On the 11th of May 1821, a large chapel was nearly filled with spectators. The school contained four or five hundred children. Several from each class were examined, and manifested that they had been neither indolent nor careless. I beheld, with no common interest, a number of fine, healthy, and sprightly-looking children on that occasion assembled together, and saw a little boy, seven or eight years of age, with a little fringed mat wound round his waist, and a light scarf thrown over the shoulder, stand upon a form, and repeat aloud two or three chapters of one of page 326 the Gospels, answer a variety of questions, and pass through the whole of his examination with scarcely a single mistake. This was the case with several on that occasion. At the close of the examination, the children were rewarded by Mr. Barff, who, on delivering the presents, which were different books in the native language, accompanied each by a suitable remark to the favoured proprietor. Often, as the little boy has walked back to the seat with his prize—perhaps a copy of one of the Gospels—I have seen the mother's eye follow the child with all a parent's emotion beaming in her eye, while the tear of pleasure has sparkled there; and, in striking contrast with this, the childless mother might be seen weeping at the recollection of the infants, which, under the influence of idolatry, she had destroyed – and which, but for her own murderous hands, might have mingled in the throng she then beheld before her. On the occasion above alluded to, when the examinations in the place of worship had terminated, the children walked, in the same order in which they were accustomed to proceed from the school to the chapel, to a rising ground in the vicinity of the governor's house. Here an entertainment had been provided for them by the chiefs. We followed, amid the multitude of their parents and friends; and, on reaching the place of assemblage, beheld about three hundred boys sitting in classes on the grass on the right-hand side of the rising ground, each teacher presiding at the head of his class. On the left-hand, about two hundred girls were arranged in the same manner. A plentiful repast had been prepared, which was carved, and handed to them as they sat upon the green turf. In the page 327 centre, tables were spread for the chiefs, and the parents and friends of the children: we sat down with them, gratified with their hospitality, but deriving far more pleasure from gazing on the spectacle on either side, than in partaking of the provision. Before the assembly departed, I gave a short address to the parents, teachers, and children. When I concluded, they all stoop up; the boys formed a circle on one side, and the girls on the other, and sang alternately the verses of a hymn in the native language; after which, one of the teachers offered a short prayer,—and we retired, under the influence of emotions of satisfaction; but it was not easy to say whether joy was most powerfully exhibited in the countenances of the children or their parents.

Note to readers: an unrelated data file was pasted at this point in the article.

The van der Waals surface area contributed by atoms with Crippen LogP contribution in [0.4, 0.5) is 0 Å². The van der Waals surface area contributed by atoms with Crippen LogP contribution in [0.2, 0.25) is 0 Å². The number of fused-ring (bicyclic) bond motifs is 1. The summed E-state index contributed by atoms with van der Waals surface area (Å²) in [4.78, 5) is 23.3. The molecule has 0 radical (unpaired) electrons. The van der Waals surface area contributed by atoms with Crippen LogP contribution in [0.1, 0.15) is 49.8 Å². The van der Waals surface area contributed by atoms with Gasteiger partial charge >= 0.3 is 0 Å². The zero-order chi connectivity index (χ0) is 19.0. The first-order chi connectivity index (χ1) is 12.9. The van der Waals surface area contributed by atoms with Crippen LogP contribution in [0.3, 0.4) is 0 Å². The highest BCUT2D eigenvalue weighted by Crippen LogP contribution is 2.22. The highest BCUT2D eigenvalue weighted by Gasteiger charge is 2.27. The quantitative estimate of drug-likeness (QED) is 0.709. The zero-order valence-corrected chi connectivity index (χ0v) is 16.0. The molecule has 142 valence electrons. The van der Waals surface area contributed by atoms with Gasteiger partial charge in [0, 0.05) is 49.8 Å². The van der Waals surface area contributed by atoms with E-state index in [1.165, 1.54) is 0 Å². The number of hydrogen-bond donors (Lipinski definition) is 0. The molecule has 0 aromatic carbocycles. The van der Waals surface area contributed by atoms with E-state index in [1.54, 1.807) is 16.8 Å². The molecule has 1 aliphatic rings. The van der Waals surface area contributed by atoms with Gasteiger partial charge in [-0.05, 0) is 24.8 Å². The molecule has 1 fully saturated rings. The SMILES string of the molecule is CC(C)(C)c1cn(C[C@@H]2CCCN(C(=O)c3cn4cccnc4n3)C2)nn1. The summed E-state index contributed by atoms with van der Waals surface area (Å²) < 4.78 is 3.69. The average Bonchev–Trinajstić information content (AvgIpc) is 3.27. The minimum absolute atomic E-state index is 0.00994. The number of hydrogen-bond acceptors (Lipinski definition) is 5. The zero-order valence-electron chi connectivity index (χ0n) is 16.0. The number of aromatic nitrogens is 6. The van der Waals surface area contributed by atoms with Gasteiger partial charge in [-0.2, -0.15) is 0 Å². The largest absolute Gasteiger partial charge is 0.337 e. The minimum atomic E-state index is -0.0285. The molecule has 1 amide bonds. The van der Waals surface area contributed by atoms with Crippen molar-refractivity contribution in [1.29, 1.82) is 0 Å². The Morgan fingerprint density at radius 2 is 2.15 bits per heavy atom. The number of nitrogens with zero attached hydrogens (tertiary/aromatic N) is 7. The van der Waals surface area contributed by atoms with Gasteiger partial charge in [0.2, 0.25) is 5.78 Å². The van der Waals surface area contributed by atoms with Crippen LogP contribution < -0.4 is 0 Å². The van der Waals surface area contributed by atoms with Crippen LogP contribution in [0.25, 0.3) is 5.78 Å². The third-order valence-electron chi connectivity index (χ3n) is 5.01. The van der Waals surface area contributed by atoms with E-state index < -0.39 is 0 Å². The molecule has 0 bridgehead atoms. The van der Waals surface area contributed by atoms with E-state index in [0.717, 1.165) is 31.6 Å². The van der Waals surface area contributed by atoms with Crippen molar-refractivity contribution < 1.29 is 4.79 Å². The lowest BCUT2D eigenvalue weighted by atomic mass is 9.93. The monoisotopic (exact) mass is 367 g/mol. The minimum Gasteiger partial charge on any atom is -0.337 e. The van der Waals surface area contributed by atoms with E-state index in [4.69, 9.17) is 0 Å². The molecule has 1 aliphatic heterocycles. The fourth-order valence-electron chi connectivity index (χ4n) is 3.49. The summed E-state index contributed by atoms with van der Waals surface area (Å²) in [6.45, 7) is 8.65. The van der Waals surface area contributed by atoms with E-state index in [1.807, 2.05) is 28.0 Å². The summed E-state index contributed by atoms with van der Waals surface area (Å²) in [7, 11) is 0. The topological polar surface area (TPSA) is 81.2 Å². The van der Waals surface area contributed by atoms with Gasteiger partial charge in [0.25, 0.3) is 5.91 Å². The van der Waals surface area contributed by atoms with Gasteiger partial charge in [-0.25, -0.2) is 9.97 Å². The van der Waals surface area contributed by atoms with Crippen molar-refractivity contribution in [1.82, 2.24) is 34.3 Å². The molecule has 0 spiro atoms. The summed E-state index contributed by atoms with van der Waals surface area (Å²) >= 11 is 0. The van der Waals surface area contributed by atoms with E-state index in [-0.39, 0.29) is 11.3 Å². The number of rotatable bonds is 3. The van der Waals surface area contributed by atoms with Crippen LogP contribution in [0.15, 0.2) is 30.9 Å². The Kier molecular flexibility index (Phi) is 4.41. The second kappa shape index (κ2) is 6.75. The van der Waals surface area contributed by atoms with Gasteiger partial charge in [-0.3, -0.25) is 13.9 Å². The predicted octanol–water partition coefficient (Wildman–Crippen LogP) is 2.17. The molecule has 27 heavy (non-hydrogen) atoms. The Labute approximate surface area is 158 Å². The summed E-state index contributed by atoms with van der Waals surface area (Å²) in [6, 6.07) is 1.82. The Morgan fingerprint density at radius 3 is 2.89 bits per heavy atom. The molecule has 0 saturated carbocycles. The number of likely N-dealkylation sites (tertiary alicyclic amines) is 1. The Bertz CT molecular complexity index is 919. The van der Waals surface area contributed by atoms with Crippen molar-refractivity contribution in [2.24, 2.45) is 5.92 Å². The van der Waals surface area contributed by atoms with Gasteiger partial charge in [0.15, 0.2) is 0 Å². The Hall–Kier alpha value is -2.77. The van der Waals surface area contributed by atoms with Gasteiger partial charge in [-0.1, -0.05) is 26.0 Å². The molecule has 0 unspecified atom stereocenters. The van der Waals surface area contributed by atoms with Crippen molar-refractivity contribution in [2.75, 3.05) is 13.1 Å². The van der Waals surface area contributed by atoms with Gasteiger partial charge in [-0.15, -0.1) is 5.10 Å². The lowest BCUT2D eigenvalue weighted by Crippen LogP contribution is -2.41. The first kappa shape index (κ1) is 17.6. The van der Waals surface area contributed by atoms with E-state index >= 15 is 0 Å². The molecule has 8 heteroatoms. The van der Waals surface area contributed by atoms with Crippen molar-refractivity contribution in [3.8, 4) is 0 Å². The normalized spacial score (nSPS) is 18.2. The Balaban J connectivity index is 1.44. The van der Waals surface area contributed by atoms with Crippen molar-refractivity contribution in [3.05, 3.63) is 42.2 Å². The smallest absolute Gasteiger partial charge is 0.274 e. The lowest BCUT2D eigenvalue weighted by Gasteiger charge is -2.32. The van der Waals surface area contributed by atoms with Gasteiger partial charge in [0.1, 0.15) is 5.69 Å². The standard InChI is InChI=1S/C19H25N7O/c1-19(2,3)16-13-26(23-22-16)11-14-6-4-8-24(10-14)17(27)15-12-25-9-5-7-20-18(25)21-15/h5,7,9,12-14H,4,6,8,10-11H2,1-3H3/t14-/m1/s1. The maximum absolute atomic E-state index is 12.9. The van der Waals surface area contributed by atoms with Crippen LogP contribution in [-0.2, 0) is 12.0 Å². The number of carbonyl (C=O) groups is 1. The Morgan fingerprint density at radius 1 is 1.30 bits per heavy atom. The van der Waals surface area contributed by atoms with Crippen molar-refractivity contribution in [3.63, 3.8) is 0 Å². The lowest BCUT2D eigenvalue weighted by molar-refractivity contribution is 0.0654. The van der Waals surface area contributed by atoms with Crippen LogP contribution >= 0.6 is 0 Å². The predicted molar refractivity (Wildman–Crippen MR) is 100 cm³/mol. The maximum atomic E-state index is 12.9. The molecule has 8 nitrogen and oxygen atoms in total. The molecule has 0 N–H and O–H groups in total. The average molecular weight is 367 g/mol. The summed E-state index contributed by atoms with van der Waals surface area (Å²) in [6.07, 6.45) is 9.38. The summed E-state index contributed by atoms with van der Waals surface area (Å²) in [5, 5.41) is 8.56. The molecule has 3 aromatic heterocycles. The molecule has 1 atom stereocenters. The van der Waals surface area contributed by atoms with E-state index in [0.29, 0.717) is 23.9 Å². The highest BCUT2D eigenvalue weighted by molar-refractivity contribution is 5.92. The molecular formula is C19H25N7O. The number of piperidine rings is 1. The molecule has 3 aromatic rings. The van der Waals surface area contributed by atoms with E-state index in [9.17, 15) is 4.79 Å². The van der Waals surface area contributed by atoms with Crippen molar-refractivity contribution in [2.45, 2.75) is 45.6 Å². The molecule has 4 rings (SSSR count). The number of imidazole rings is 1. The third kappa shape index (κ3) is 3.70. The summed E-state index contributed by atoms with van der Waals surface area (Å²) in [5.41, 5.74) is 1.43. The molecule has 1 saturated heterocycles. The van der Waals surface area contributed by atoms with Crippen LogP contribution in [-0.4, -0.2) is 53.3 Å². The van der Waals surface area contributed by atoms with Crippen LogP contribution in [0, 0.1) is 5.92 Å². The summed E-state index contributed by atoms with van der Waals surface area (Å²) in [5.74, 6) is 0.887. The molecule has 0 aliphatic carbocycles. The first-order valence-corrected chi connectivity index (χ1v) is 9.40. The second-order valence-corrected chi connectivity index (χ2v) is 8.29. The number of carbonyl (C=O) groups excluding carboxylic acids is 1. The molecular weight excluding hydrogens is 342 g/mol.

Towards the evening of the day, the children walked two and two, hand in hand, from one end of the settlement to the other, preceded by the flag belonging to the schools. The best boy in school carried the flag; which was not of silk emblazoned with letters of gold, but of less costly materials. The banners of the schools attached to the different stations were various; some of white native cloth, with the word “Hosanna” impressed upon it in scarlet dye; another was of light, but woven cloth, with the following sentiment inscribed upon it, Ia ora te hui arii e ia maoro teienei hau, “Life and blessing to the Reigning Family, and long be this peaceful reign !” The one at Huahine was of blue cloth, with a white dove and olive branch in the centre, beneath which was inscribed the Angels' Song, as the motto of the school.∗ Sometimes the children, as they passed along, would sing, page 328 “Long be this peaceful reign,” or any other motto that might be inscribed upon the banner. And when they walked through the district, a father or mother, or both, have been seen coming from the door of their cottages, gazing with pleasure on them as they passed by, walking beside them, or following them with their eye until some clump of trees, or winding in the road, hid them from their view.
∗Luke ii. 74.
The meeting at Raiatea in the year 1824 was deeply affecting. It was held on a kind of pier or quay built in the sea. Six hundred children assembled to partake of the feast their parents had provided. The boys afterwards delivered public addresses. A religious service in the chapel closed the exercises of the day, and all retired to their respective homes, apparently delighted. Mr. Williams, in reference to this interesting spectacle, questions whether, but for the influence of Christianity, one-third of the children would have been in existence, and states his opinion, that they would not, and that “the hands of their mothers would have been imbrued in their blood.” This was not a groundless opinion, but an inference authorized by the most melancholy but unquestionable facts. At a former meeting held on the spot where the chapel stood, in which the children were examined, he was present. A venerable chief rose, and addressed the assembly, with impressive action, and strongly excited feeling. Comparing the past with the present state of the people, he said, “I was a mighty chief; the spot on which we are now assembled was by me made sacred for myself and family; large was my family, but I alone remain; all have died in the service of Satan—they knew not this good word page 329 which I am spared to see; my heart is longing for them, and often says within me, Oh ! that they had not died so soon: great are my crimes; I am the father of nineteen children; all of them I have murdered—now my heart longs for them. —Had they been spared, they would have been men and women—learning and knowing the word of the true God. But while I was thus destroying them, no one, not even my own cousin, (pointing to Tamatoa the king, who presided at the meeting,) stayed my hand, or said, Spare them. No one said, The good word, the true word is coming, spare your children; and now my heart is repenting—is weeping for them!”